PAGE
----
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A memory from 1989. There we are, a bunch of serious 12-year-olds gathered around Sylwia, who is balancing a slick boom box on her knees, blasting Nothing Compares 2 U by Sinead O'Connor.

She rewinds. We wait. Next she plays Walls by Jacek Kaczmarski, the Solidarity movement's rebel bard.

Sylwia is one of the few kids in our class who owns a boom box. Her mish-mashed musical preferences are a good reflection of our confused Communist-to-democratic childhood.

1989: That year, a lot changed in Poland. The country was restless, fed up with poor living standards and the Communist design. Red was going out of style.

Sylwia's boom box and Sinead O'Connor were just the beginning, the Western influence steadily trickling in. By 1990, most of us kids owned Lego and had eaten Snickers or Mars bars that were - shockingly - available outside of Pewex, a chain of government-

regulated currency shops that sold Western goods in exchange for foreign money or now-obsolete bank cheques.

Today people ask, "Why did you move to Canada?" Perhaps they hope I will tell them how my parents printed underground newsletters in our basement using ink made of laundry detergent and tempera paint. My parents did no such thing. Our reasons were trivial.

We moved because we were confused. We moved long after people stopped being threatened with imprisonment for refusing to sign false confessions. Long after my father refused to sign.

Up until recently it was only people in Canada who asked me that. Then I joined a Facebook-like Polish social network,, and my old friends in Poland now ask the same question.

I answer, as always, that we just got too confused, and everyone understands. They, too, lived through those strange socialist-to-capitalist years when nothing was certain. They remember how hopeful ... and suspicious everything seemed: stores filling with stuff; new stores, old attitudes. is for people who went to the same schools in Poland. I joined the group for Class of '91, The Fifth Infantry Division Elementary School. When I signed up, my bizarre Eastern European past flew at me in images of blue polyester uniforms, the Chernobyl reactor, socialist propaganda and acid-wash jeans.

People post old photos. First the super-cool black-and-white of us with our terrified, eight-year-old Bambi eyes and mom-licked hair, behind us a board that read something like, "I vow to study hard for my country," in big, threatening letters.

Then the not-so-cool ones, red suspenders over a purple sweatshirt tucked into high-waist jeans, the boy beside with a ridiculous bleached crewcut known as the Depecher, after Depeche Mode.

On our social network we talk about the old impenetrable kids' television shows about physics, the songs about hygiene, the gloomy paper we read called The World of Youth and our amusing educational upbringing.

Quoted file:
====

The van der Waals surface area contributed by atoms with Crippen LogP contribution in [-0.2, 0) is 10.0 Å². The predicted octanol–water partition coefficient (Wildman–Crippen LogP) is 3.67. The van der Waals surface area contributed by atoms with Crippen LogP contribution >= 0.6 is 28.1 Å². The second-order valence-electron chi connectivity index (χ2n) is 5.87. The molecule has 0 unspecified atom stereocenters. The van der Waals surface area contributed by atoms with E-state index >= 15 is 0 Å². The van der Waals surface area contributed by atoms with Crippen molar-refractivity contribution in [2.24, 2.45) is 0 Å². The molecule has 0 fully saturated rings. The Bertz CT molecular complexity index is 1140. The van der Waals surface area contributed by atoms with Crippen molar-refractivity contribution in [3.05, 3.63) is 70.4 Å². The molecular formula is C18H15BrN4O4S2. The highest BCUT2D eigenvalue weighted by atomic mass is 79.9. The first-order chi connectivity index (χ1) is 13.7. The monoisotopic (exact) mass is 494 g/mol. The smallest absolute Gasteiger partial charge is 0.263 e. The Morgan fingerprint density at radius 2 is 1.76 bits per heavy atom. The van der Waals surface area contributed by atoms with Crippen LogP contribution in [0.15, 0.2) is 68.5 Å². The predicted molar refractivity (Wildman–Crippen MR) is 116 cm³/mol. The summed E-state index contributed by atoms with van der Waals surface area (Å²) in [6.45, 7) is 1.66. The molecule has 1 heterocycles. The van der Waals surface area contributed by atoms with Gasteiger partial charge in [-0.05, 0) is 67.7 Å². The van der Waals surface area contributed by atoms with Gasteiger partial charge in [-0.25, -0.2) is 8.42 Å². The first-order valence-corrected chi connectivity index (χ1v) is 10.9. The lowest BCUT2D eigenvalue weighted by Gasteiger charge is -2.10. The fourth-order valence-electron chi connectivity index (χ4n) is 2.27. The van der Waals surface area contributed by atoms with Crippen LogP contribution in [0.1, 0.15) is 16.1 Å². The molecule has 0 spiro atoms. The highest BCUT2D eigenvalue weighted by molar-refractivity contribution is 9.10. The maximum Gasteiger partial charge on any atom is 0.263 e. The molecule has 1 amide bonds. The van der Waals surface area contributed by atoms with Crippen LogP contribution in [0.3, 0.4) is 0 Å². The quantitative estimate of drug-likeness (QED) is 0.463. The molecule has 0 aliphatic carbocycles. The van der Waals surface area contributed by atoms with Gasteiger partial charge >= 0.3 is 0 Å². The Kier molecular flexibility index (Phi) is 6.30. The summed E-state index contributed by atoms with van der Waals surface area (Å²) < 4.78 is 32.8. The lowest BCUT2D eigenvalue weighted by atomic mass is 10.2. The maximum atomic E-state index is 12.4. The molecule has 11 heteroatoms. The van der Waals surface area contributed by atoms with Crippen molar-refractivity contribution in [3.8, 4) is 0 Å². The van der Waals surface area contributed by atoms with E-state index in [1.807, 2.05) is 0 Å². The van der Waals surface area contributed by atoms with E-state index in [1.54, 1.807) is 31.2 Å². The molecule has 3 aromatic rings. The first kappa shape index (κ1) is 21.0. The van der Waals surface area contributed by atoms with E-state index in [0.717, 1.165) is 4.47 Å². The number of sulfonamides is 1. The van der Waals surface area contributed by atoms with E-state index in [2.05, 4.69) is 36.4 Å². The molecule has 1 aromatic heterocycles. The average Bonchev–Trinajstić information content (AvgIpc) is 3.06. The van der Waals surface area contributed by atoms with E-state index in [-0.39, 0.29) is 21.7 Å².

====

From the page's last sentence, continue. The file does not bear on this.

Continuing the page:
For example, profiling - an infamous favourite activity of socialist regimes - that spread even to elementary schools. People talk about being coined "deviant" by the school counsellor and going for repeated investigative sessions.

There are memories of the school principal who changed his political affiliations overnight in 1989, the graffiti on the school wall reading, "Our principal bends whichever way the wind blows." For some reason the graffiti wasn't removed.

Our perspective is different than that of our parents or the kids born in the mid-1980s. What our parents might have remembered as ridiculous and rather scary - communism, socialism - we found hilarious and wacky. We don't remember standing in lineups at 4 a.m. to get toilet paper.

But unlike our younger siblings, my generation recalls Lenin's head in a public square. Unlike our younger siblings, we know milk bars as places where you could get a decent bowl of soup, not as the name of a hipster dance club where you can order a drink called Nuclear Waste that perhaps refers to something called Chernobyl, or something like that.

My little sister was only 3 when major political changes happened in Poland. Her childhood memories are Disney's Little Mermaid and an avalanche of Barbies under the Christmas tree. I can make morbid inside jokes about 1981 martial law with my parents, but not with her.

It may seem like a waste of time to rehash the past. And I'm sure eventually my elementary school group will run out of things to ponder. Our virtual reminiscing has to happen after babies are put to bed and businesses close for the day. We will get busy, bored.

But for now, it's a joy to peek into that unsure, strange time. The website lets me harmonize the past with the present, and make sense out of that which made little sense at all and confused my family enough to leave the lovable, funny old country for good.

Jowita Bydlowska lives in Toronto.